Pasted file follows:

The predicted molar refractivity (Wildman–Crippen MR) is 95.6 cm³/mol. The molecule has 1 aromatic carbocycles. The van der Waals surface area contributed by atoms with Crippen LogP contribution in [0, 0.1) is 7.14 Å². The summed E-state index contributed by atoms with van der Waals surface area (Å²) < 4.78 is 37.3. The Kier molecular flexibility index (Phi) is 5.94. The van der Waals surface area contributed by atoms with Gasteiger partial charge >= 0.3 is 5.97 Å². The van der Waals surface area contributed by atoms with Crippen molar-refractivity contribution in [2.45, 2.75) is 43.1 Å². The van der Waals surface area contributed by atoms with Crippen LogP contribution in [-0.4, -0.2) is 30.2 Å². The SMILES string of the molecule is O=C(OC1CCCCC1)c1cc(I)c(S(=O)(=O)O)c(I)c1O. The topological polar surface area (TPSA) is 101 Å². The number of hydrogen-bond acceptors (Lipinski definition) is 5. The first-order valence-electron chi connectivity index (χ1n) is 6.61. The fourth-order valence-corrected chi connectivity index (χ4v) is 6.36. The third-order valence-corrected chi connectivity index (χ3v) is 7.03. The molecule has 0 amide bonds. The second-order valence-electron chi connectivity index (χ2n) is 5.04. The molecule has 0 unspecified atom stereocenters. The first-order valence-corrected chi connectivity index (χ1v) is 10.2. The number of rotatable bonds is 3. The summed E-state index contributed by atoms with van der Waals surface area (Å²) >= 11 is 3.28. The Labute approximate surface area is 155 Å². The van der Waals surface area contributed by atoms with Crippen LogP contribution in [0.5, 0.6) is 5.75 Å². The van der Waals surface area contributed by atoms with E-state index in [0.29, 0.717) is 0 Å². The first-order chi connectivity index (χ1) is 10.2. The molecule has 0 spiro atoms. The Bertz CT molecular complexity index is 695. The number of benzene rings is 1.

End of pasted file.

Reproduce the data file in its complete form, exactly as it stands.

The predicted molar refractivity (Wildman–Crippen MR) is 95.6 cm³/mol. The molecule has 1 aromatic carbocycles. The van der Waals surface area contributed by atoms with Crippen LogP contribution in [0, 0.1) is 7.14 Å². The summed E-state index contributed by atoms with van der Waals surface area (Å²) < 4.78 is 37.3. The Kier molecular flexibility index (Phi) is 5.94. The van der Waals surface area contributed by atoms with Gasteiger partial charge >= 0.3 is 5.97 Å². The van der Waals surface area contributed by atoms with Crippen molar-refractivity contribution in [2.45, 2.75) is 43.1 Å². The van der Waals surface area contributed by atoms with Crippen LogP contribution in [-0.4, -0.2) is 30.2 Å². The SMILES string of the molecule is O=C(OC1CCCCC1)c1cc(I)c(S(=O)(=O)O)c(I)c1O. The topological polar surface area (TPSA) is 101 Å². The number of hydrogen-bond acceptors (Lipinski definition) is 5. The first-order valence-electron chi connectivity index (χ1n) is 6.61. The fourth-order valence-corrected chi connectivity index (χ4v) is 6.36. The third-order valence-corrected chi connectivity index (χ3v) is 7.03. The molecule has 0 amide bonds. The second-order valence-electron chi connectivity index (χ2n) is 5.04. The molecule has 0 unspecified atom stereocenters. The first-order valence-corrected chi connectivity index (χ1v) is 10.2. The number of rotatable bonds is 3. The summed E-state index contributed by atoms with van der Waals surface area (Å²) >= 11 is 3.28. The Labute approximate surface area is 155 Å². The van der Waals surface area contributed by atoms with Crippen LogP contribution in [0.5, 0.6) is 5.75 Å². The van der Waals surface area contributed by atoms with E-state index in [0.29, 0.717) is 0 Å². The first-order chi connectivity index (χ1) is 10.2. The molecule has 0 spiro atoms. The Bertz CT molecular complexity index is 695. The number of benzene rings is 1.